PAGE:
, party leader Natalie Bennett said the Greens would, among other things, abolish Ofsted and the national curriculum; raise the school starting age to 6; return academies and free schools to the control of local authorities; and scrap all national tests in primary schools.
Private schools are also in Ms Bennett's sights. Under Green policy, they would lose all their tax breaks and be treated "as the businesses they are".
"We believe in an education system where every child can achieve their best, and that the best way to achieve that is where all elements of the system are cooperating and not competing with each other," Ms Bennett said.
Among the party's most eye-catching policies - at least as far as teachers are concerned - is the intention to abolish nearly every measure by which schools are held to account, including most standardised tests and, of course, Ofsted.
"[Ofsted] has become very damaging for schools and teachers and pupils. We would like to replace the idea of parachuting in inspectors every few years with a regionally based, continuous programme of assessment," Ms Bennett said.
The phonics test would be dropped, which she claimed would "really make the teachers cheer". And key stage 2 tests would be scrapped, too.
"In terms of GCSEs, we're very much in favour of a mixed-assessment model - so some exams and some coursework and modular-type assessment, rather than the increasingly narrow focus on exams," Ms Bennett added.
The national curriculum would also go, replaced by looser "base national standards" that would outline what children had the "right to know".
The Greens are enjoying a historic leap in the opinion polls, but this has placed their policies under greater scrutiny than ever before. The party's full election manifesto will be finalised over the coming weeks.
Ms Bennett said considerable research showed that delaying the start of formal education was beneficial to children. "There's a lot of evidence from around the world showing that we're starting too early and it's doing real damage, particularly to children who feel like they're being left behind," she said.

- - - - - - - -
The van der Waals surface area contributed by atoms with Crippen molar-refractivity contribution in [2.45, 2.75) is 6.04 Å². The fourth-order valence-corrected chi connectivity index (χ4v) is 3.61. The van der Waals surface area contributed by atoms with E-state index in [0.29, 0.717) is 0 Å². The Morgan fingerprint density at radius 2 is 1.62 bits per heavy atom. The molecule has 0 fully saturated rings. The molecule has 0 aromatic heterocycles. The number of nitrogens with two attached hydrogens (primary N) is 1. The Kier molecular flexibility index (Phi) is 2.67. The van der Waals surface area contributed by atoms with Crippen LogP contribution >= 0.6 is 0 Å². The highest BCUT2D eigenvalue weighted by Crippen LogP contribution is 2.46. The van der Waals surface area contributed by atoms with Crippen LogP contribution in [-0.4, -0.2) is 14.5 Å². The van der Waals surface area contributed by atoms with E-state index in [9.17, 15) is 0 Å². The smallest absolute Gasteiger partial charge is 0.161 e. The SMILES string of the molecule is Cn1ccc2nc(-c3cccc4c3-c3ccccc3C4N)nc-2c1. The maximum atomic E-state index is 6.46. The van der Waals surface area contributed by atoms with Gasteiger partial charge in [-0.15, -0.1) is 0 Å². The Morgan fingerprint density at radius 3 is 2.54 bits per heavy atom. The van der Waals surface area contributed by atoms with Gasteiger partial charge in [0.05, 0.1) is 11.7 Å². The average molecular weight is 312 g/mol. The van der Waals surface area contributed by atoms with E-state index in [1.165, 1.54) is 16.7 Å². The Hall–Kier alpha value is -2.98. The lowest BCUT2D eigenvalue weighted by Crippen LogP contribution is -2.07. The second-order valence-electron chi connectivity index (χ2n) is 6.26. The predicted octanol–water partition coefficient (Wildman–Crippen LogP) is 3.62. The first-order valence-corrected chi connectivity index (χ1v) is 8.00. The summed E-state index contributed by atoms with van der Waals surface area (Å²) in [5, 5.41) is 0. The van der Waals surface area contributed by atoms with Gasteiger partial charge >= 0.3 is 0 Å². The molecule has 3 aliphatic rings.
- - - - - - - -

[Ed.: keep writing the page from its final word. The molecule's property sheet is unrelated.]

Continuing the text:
"The very formal `sit down and listen quietly to teacher'-style education can come later, and instead there should be more play-based, child-centric learning until a year later."
The current government's attempt to run all academies from a single Whitehall department was "unworkable", Ms Bennett said, with local authorities better placed to monitor standards.
"The whole basis behind free schools and academies is schools competing, and that means schools growing and schools closing," she argued. "If you do that in the free market, then some workers might be affected. But if you do it with children - if a school that children attend is closed down - that's massively disruptive for their lives and neighbouring schools. It's a huge ripple effect that extends very widely."
Ms Bennett, who attended private school on a scholarship in her native Australia, said England's independent sector should lose all tax breaks resulting from schools' charitable status.
"We would also ask them to contribute to the cost of teacher training," she said. "They draw on the same pool of teachers as the state system does and they are not paying any of the costs towards that."
And although Ms Bennett refused to be drawn on public sector pay, she said her party would be setting out proposals shortly. "Obviously we're opposed to the whole policy of austerity and the way public sector pay has been squeezed," she said. "It's not reflecting the hard work, professionalism and the contribution that teachers and others are making."